PITTSBURGH -- Much was made over the weekend of the Pirates reaching 50 wins while the Major League Baseball schedule was still in the month of June. It marked the first time the Bucs had accomplished that in their history, which dates back to 1887.
That pre-July 50-win benchmark is quite arbitrary -- since this season began on April 1, considerably more games were played through June than usually.
But this is not: The 51-30 record equals the Pirates' best at the midpoint of the 162-game season.
Only twice previously had the Bucs done this: 1971, when they went on to win the World Series; and 1972, when their hopes of a repeat ended in a last-inning NLCS loss to Cincinnati's Big Red Machine.
Hurdle determined to eliminate new distractions
PITTSBURGH -- The big question to the Pirates continues to evolve. At the beginning of the season, it naturally was, "Can you finish over .500?" Then it became, "Can you keep this up?"
And now, it is, "Can you handle this?"
"This" being the sudden acclaim and hype being heaped on a team with the Major Leagues' best record by a nation of media and fans discovering them.
Manager Clint Hurdle's control-the-grind and one-pitch-at-a-time mantras are being put to the ultimate test. He has indeed addressed it with his players.
"I've told them, 'You can't shut it out or ignore it, but you can control where it takes you. That's up to you,'" Hurdle said. "The lessons learned the past two years will be a strength for us moving forward. We're happy with what we've done, but it's not going to change the process.
"I'm just enjoying the ride and looking forward to when this city will be rocking. Somebody's got to hold the wheel; I didn't do a good enough job with the wheel last year."
Dealing with the new distractions by eliminating them is Job No. 1, and Hurdle has been big on the elimination part. He has been inundated with requests from national media, which he has been declining with a little chip on his shoulder.
"I've turned down a lot of media," he said. "We'll talk at the end, if there's any reason to talk. I don't need to talk to everybody who now wants a thought on the Pittsburgh Pirates, because a lot of these people didn't care about the Pittsburgh Pirates the first two years [I managed them]."
Extra-innings win defining game for stellar 'pen
PITTSBURGH -- A Pirates half-season difficult to define was, well, defined by Sunday's 2-1 win in 14 innings over the Brewers.
There have been two constants on their road to 51-30. One, their often-voiced daily goal to simply get one run more than the other team -- which sounds inane, until you actually see it in practice. And, of course, that bullpen; while the rotation has gone through numerous reconstructions and the offense has been mediocre, the fins haven't changed and the performances haven't ebbed in the Shark Tank.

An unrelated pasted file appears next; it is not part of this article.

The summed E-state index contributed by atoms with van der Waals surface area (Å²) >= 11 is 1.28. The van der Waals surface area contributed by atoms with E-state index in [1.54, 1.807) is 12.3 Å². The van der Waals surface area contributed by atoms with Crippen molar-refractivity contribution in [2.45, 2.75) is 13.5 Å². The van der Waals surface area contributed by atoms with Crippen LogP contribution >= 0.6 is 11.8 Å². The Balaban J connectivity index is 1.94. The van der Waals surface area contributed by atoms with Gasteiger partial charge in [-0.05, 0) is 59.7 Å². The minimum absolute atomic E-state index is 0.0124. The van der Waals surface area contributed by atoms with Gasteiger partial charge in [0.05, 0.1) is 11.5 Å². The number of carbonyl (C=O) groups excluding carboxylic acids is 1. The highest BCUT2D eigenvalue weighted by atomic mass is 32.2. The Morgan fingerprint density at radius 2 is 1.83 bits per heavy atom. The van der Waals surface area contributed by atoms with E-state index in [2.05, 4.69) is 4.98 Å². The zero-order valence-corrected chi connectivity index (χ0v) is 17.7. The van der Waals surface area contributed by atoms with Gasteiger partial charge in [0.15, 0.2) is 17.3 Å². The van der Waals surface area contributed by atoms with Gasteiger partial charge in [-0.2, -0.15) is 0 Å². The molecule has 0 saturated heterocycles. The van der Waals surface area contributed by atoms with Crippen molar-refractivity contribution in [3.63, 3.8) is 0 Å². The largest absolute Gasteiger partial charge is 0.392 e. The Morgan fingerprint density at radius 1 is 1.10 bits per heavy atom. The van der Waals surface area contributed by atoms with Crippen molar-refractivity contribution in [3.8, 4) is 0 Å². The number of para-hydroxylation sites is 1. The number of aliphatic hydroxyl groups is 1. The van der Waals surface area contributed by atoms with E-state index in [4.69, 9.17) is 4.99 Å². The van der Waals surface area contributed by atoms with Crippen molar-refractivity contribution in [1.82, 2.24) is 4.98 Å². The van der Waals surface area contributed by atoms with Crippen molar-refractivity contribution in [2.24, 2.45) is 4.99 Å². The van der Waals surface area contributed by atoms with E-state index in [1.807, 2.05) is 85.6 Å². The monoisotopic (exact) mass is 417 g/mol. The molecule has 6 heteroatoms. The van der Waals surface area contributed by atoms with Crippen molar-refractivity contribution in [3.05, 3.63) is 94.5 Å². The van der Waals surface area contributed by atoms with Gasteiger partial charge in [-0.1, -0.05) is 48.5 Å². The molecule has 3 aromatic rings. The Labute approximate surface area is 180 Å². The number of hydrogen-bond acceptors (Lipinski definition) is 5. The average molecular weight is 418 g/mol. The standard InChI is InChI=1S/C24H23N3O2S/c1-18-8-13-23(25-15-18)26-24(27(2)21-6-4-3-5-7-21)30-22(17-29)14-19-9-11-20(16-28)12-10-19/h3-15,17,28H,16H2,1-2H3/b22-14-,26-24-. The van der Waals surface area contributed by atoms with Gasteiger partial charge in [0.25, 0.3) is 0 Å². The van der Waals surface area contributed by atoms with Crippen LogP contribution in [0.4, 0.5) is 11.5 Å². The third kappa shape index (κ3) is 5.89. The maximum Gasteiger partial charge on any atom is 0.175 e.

One run more?
The Bucs began the week with a 10-inning, 10-9 win in Anaheim -- the third time they won while allowing seven-plus runs. They ended it with consecutive 2-1 wins over the Brewers -- the seventh and eighth times they won while scoring two or fewer runs.
The six relievers who combined for 12 shutout innings of two-hit ball Sunday set their already lofty bar so high, not even former Olympic pole vaulter Sergey Bubka could clear it. Vin Mazzaro, Justin Wilson, Bryan Morris, Jason Grilli, Mark Melancon and Tony Watson relayed for absolutely the best extended pitching performance in club history:
• Never before had the Pirates bullpen combined for 12 shutout innings in one game.
• Mazzaro started it off with five perfect innings, the first Pirates reliever to do that since Elmer Ponder retired all 17 men he faced in a 5 2/3-inning stint on July 23, 1919.
• Combined with rain-shortened starter Charlie Morton's two innings, the Pirates went through a game of at least 14 innings without issuing a single walk for the first time since May 22, 1976, against the Cubs.
• The relievers extended their stays by remarkably obeying manager Clint Hurdle's three-pitches-or-fewer wish: 24 of the 36 outs they got followed that edict.
"It's nice how every time they go out they just shut the door," said Russell Martin, who normally catches them, but on Sunday merely came off the bench to deliver the winning hit in a pinch. "We're getting used to it. We're blessed right now."
The Brewers were only shocked to have been so shut down by so many different arms.
"It feels like they all throw 110 [mph]," outfielder Logan Schafer said. "They've all got good stuff. They know what they're doing. They're pretty effective at getting ahead in counts, and that's big on their end."
• With their win on Saturday, the Bucs became the first team to reach 50 wins since there were only 16 of them -- in 1921 and 1960.
• The Pirates have won their last four home games -- and six of the last seven -- in front of PNC Park crowds of 30,000-plus.
• Indianapolis outfielder Andrew Lambo capped off his first month of Triple-A play by earning International League Player of the Week honors after hitting .500 with three homers and eight RBIs through Sunday. Lambo is hitting .314 in his first 20 games with the Indians since his promotion from Double-A Altoona.
First number, last word
7: Wins for Francisco Liriano in his first 10 games with the Pirates, only the second Pittsburgh pitcher to do that since 1950 (Kip Wells, 2002).
"This team has fought for every inch it has gotten. Everything we've done, we've earned. So, no, I don't think it's just breaks going our way. To say that is to sell short what we've done." -- pitcher Charlie Morton, to the suggestion the Pirates have somehow been fortunate to have the Majors' best record
Tom Singer is a reporter for MLB.com and writes an MLBlog Change for a Nickel. He can also be found on Twitter @Tom_Singer. This story was not subject to the approval of Major League Baseball or its clubs.